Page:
Ten years ago, web designers first started discussing “responsive design,” aka ensuring that websites created with desktops in mind would load legibly on smartphones and tablets. The rapid rise of mobile browsing has created critical usability issues for traditional websites. Designers and developers began experimenting with various ways to make designs that would adapt to all devices as a one-website-fits-all solution. This laid the groundwork for what would become known as “responsive design.”
The main idea here is to make sure the brand is readable and legible at smaller sizes on all devices or print mediums. Digitally, a logo should look recognizable on a desktop, tablet, or phone. This same scaling is similar to the issue that has existed in print, where a logo must fit on billboards, letterheads and business cards. In a world where screens come in all sizes and shapes, we need logos that can make an elegant and efficient use of any screen space. They use more or fewer elements, and those elements can be organized in various ways to match the environment.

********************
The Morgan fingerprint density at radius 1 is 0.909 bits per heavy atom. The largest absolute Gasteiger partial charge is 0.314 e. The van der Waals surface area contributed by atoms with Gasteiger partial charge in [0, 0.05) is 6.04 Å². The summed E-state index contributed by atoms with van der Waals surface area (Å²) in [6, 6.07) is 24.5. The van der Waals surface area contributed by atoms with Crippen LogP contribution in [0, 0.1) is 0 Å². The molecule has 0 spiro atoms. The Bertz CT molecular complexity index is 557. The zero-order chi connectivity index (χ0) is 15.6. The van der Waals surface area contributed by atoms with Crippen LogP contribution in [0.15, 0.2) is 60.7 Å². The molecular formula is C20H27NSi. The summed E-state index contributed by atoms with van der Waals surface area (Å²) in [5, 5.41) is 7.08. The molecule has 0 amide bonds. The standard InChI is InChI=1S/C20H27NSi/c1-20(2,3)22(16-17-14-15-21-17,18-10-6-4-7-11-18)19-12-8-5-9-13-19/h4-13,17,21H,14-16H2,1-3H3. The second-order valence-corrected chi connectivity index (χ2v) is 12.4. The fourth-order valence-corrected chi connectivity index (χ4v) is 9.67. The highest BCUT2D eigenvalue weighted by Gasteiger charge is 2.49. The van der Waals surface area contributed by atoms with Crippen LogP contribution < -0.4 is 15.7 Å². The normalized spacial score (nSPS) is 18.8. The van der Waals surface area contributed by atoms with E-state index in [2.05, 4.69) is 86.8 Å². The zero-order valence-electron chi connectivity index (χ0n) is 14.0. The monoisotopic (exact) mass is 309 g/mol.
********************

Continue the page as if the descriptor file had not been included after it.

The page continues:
Below, check out how some household brand names have transitioned their logo overtime to become less complex, involving fewer design elements and playing up the iconic ones that are most recognizable no matter what the scale. Even the simplest original logo below, Chanel, can be made simple.